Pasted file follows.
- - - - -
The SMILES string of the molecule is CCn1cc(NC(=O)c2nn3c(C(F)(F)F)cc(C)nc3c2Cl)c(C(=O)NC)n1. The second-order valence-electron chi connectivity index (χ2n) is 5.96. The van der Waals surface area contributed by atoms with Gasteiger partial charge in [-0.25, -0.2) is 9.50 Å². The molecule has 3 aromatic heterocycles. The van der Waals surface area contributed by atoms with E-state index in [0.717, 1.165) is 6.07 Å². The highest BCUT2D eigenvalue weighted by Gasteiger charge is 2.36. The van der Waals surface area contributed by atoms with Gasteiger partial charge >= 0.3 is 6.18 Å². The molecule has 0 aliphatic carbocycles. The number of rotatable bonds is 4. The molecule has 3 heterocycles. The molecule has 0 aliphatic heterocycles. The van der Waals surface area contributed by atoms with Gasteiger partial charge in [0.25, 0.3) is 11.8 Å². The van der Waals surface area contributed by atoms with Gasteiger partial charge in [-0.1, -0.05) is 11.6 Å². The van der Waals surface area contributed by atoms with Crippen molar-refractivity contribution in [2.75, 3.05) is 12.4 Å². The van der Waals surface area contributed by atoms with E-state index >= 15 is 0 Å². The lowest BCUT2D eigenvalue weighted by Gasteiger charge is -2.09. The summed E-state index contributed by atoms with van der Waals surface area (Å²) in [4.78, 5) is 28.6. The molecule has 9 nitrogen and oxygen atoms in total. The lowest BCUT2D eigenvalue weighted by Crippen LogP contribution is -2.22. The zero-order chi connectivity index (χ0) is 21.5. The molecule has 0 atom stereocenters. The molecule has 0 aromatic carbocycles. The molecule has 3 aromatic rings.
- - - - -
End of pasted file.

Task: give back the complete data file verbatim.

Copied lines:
The SMILES string of the molecule is CCn1cc(NC(=O)c2nn3c(C(F)(F)F)cc(C)nc3c2Cl)c(C(=O)NC)n1. The second-order valence-electron chi connectivity index (χ2n) is 5.96. The van der Waals surface area contributed by atoms with Gasteiger partial charge in [-0.25, -0.2) is 9.50 Å². The molecule has 3 aromatic heterocycles. The van der Waals surface area contributed by atoms with E-state index in [0.717, 1.165) is 6.07 Å². The highest BCUT2D eigenvalue weighted by Gasteiger charge is 2.36. The van der Waals surface area contributed by atoms with Gasteiger partial charge >= 0.3 is 6.18 Å². The molecule has 0 aliphatic carbocycles. The number of rotatable bonds is 4. The molecule has 3 heterocycles. The molecule has 0 aliphatic heterocycles. The van der Waals surface area contributed by atoms with Gasteiger partial charge in [0.25, 0.3) is 11.8 Å². The van der Waals surface area contributed by atoms with Gasteiger partial charge in [-0.1, -0.05) is 11.6 Å². The van der Waals surface area contributed by atoms with Crippen molar-refractivity contribution in [2.75, 3.05) is 12.4 Å². The van der Waals surface area contributed by atoms with E-state index >= 15 is 0 Å². The lowest BCUT2D eigenvalue weighted by Gasteiger charge is -2.09. The summed E-state index contributed by atoms with van der Waals surface area (Å²) in [4.78, 5) is 28.6. The molecule has 9 nitrogen and oxygen atoms in total. The lowest BCUT2D eigenvalue weighted by Crippen LogP contribution is -2.22. The zero-order chi connectivity index (χ0) is 21.5. The molecule has 0 atom stereocenters. The molecule has 0 aromatic carbocycles. The molecule has 3 aromatic rings.